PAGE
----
In the last six years, we have witnessed an evolving relationship between the two to win the sale. In todays environment, the two parties communicate with the end user customer as a joint team. The systems integrator concentrates on the gluing of legacy software to that of the card system software and the manufacture concentrates on modifying the hardware to exactly meet the customers application needs. And it is this latter point that draws the distinction between a no sale and a win.
There are few big brand manufacturers of loyalty card systems with whom systems integrators can work and it is the willingness of the manufacturer to adapt their technology that is often a stumbling block.
A distinct differentiator between Star Micronics and its would-be competitors is our willingness to be responsive to customer needs, adapting product to deliver their expectations. Our relationships with systems integrators are solid on this basis alone, before one starts evaluating product quality and performance benefits. Integrators new to us are often shocked, recalling that in instances where the potential solution varies from the norm even slightly, other manufacturers walk away, not willing to deal with the hassle factor. For solutions in any area to be successful, to develop solid working partnerships and to continue to innovate technologically, this cannot be the approach. Both the end user customer and the systems integrator should be confident of the manufacturers willingness to modify their products, providing of course that the numbers stack up. No one is suggesting that card systems market is a charity.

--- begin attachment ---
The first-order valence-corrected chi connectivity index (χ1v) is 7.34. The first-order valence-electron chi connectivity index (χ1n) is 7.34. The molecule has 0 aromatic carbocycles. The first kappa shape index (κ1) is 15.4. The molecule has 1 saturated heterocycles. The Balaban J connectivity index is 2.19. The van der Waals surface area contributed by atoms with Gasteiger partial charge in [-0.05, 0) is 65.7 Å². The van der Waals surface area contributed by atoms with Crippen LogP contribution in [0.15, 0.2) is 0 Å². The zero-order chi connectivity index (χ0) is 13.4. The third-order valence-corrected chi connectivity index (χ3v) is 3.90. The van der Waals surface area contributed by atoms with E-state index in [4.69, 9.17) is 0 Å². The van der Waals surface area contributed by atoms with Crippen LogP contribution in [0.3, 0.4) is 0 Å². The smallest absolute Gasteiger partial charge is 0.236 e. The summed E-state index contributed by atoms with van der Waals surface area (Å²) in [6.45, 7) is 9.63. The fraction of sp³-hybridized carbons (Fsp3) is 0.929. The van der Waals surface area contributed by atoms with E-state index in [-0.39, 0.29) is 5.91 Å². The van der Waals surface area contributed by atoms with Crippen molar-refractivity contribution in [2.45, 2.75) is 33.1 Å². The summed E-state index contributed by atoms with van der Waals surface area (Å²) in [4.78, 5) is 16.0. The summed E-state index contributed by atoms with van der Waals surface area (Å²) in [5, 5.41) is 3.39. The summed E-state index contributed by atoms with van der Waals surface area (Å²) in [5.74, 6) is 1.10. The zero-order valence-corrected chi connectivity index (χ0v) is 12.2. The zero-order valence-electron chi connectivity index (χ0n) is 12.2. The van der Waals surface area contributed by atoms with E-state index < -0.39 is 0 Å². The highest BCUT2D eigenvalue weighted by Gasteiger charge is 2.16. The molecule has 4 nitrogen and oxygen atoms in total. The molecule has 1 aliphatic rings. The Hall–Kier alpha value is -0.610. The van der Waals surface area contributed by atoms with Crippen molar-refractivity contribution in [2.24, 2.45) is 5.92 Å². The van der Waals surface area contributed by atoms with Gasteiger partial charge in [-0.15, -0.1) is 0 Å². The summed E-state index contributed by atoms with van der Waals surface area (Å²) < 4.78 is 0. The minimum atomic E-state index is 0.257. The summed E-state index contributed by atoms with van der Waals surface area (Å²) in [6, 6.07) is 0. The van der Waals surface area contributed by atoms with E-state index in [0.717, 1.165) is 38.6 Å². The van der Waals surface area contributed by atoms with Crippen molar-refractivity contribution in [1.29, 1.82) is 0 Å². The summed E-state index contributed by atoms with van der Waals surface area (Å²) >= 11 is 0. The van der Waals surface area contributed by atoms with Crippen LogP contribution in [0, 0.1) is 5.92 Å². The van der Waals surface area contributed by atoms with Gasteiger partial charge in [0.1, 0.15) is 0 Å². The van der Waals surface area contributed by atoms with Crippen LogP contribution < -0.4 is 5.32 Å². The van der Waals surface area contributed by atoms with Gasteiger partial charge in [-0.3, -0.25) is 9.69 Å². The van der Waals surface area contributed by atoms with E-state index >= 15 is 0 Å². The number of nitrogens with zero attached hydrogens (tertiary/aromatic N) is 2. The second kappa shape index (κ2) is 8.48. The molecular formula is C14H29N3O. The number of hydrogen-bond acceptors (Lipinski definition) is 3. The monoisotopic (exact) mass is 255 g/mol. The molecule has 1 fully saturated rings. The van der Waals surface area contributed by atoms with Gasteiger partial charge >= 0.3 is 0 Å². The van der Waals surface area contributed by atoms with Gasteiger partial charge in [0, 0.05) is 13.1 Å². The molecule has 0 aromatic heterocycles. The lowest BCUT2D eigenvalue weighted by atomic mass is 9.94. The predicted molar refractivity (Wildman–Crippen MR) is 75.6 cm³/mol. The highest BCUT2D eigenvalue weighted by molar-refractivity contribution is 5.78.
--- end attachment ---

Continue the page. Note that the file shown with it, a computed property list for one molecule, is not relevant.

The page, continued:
Manufacturers and systems integrators must present a united front to the end user customer. Responsibilities are clear. The manufacturer adapts the hardware to fit the application; the systems integrator develops the software to link all the disparate component parts together. The manufacturer generates profit on units sold via its distributor and the systems integrator, through initial development costs and subsequent royalties. Its that simple.
Having forged a means of working together that capitalises on the skills available from the distinct parties, where does the loyalty card industry go from here? From a European viewpoint, the use of loyalty cards is not endemic. In the UK, Germany and France, interest in the potential of loyalty card systems is intense, with an embryonic interest now emerging in Spain.
But to quickly develop new markets, card and system prices need to come down. For prices to come down however, products require volume sales, derived from mass market interest, both vertically and geographically or from applications where the card carriers return to the card issuer regularly, e.g. supermarkets, leisure clubs, large retailers. The majority of Europe is illustrating marginal interest in loyalty cards and in those countries where their potential has been recognised, sales falter at the price. We should also not expect the retailer of luxury goods to adopt a loyalty system, when he sees his customer annually. The potential ROI for a retailer experiencing high footfall of customers from whom he wants to attract a larger spend, is a far more compelling argument.
In essence, the relationship between systems integrators and manufacturers can now be a comfortable one, with each knowing the part they need to play to win the deal and because each now have experience of those projects that are truly financially and technically viable from their own viewpoints, as well as that of the customer, given the costs of communicating card manufacture. As to the future, the inevitable reducing costs and increasing pervasion of RFID technology should provide systems integrators with new opportunities as should the trend and associated cost-justification for multiple-application cards (ID, loyalty and cash for instance). As with many markets that have gone before, its merely a case of having the vision to know when to make the right investment!